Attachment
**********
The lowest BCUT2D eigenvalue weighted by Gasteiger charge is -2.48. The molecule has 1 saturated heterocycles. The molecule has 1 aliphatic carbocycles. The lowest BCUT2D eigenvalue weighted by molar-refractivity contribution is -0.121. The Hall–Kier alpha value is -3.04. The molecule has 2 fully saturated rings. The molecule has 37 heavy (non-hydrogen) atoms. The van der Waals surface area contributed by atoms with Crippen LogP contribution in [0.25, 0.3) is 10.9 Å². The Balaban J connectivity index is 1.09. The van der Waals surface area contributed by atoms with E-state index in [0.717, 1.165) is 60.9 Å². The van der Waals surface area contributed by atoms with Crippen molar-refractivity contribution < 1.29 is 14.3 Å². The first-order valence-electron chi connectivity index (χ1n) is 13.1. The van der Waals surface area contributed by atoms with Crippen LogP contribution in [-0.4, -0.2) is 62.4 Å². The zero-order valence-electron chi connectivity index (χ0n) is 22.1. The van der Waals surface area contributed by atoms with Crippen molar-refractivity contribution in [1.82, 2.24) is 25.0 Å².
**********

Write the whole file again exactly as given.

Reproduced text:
The lowest BCUT2D eigenvalue weighted by Gasteiger charge is -2.48. The molecule has 1 saturated heterocycles. The molecule has 1 aliphatic carbocycles. The lowest BCUT2D eigenvalue weighted by molar-refractivity contribution is -0.121. The Hall–Kier alpha value is -3.04. The molecule has 2 fully saturated rings. The molecule has 37 heavy (non-hydrogen) atoms. The van der Waals surface area contributed by atoms with Crippen LogP contribution in [0.25, 0.3) is 10.9 Å². The Balaban J connectivity index is 1.09. The van der Waals surface area contributed by atoms with E-state index in [0.717, 1.165) is 60.9 Å². The van der Waals surface area contributed by atoms with Crippen molar-refractivity contribution < 1.29 is 14.3 Å². The first-order valence-electron chi connectivity index (χ1n) is 13.1. The van der Waals surface area contributed by atoms with Crippen LogP contribution in [-0.4, -0.2) is 62.4 Å². The zero-order valence-electron chi connectivity index (χ0n) is 22.1. The van der Waals surface area contributed by atoms with Crippen molar-refractivity contribution in [1.82, 2.24) is 25.0 Å².